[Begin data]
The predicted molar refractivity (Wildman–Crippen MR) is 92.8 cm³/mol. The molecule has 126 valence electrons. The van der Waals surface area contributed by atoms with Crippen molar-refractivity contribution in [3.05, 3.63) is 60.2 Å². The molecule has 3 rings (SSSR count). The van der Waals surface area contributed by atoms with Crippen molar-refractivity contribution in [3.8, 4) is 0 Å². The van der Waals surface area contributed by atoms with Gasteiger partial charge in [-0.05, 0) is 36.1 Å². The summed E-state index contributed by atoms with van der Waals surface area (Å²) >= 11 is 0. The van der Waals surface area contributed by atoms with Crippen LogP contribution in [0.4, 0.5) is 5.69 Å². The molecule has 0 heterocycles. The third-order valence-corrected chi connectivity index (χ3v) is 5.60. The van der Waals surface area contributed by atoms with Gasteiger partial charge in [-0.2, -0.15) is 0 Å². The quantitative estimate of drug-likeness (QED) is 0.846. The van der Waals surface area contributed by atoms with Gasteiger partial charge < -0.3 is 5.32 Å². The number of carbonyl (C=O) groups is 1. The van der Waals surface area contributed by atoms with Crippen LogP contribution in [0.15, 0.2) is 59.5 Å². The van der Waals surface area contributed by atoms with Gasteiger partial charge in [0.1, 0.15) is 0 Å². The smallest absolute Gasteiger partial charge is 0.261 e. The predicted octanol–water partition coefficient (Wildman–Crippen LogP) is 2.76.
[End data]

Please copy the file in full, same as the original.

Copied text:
The predicted molar refractivity (Wildman–Crippen MR) is 92.8 cm³/mol. The molecule has 126 valence electrons. The van der Waals surface area contributed by atoms with Crippen molar-refractivity contribution in [3.05, 3.63) is 60.2 Å². The molecule has 3 rings (SSSR count). The van der Waals surface area contributed by atoms with Crippen molar-refractivity contribution in [3.8, 4) is 0 Å². The van der Waals surface area contributed by atoms with Gasteiger partial charge in [-0.05, 0) is 36.1 Å². The summed E-state index contributed by atoms with van der Waals surface area (Å²) >= 11 is 0. The van der Waals surface area contributed by atoms with Crippen LogP contribution in [0.4, 0.5) is 5.69 Å². The molecule has 0 heterocycles. The third-order valence-corrected chi connectivity index (χ3v) is 5.60. The van der Waals surface area contributed by atoms with Gasteiger partial charge in [-0.2, -0.15) is 0 Å². The quantitative estimate of drug-likeness (QED) is 0.846. The van der Waals surface area contributed by atoms with Gasteiger partial charge < -0.3 is 5.32 Å². The number of carbonyl (C=O) groups is 1. The van der Waals surface area contributed by atoms with Crippen LogP contribution in [0.15, 0.2) is 59.5 Å². The van der Waals surface area contributed by atoms with Gasteiger partial charge in [0.1, 0.15) is 0 Å². The smallest absolute Gasteiger partial charge is 0.261 e. The predicted octanol–water partition coefficient (Wildman–Crippen LogP) is 2.76.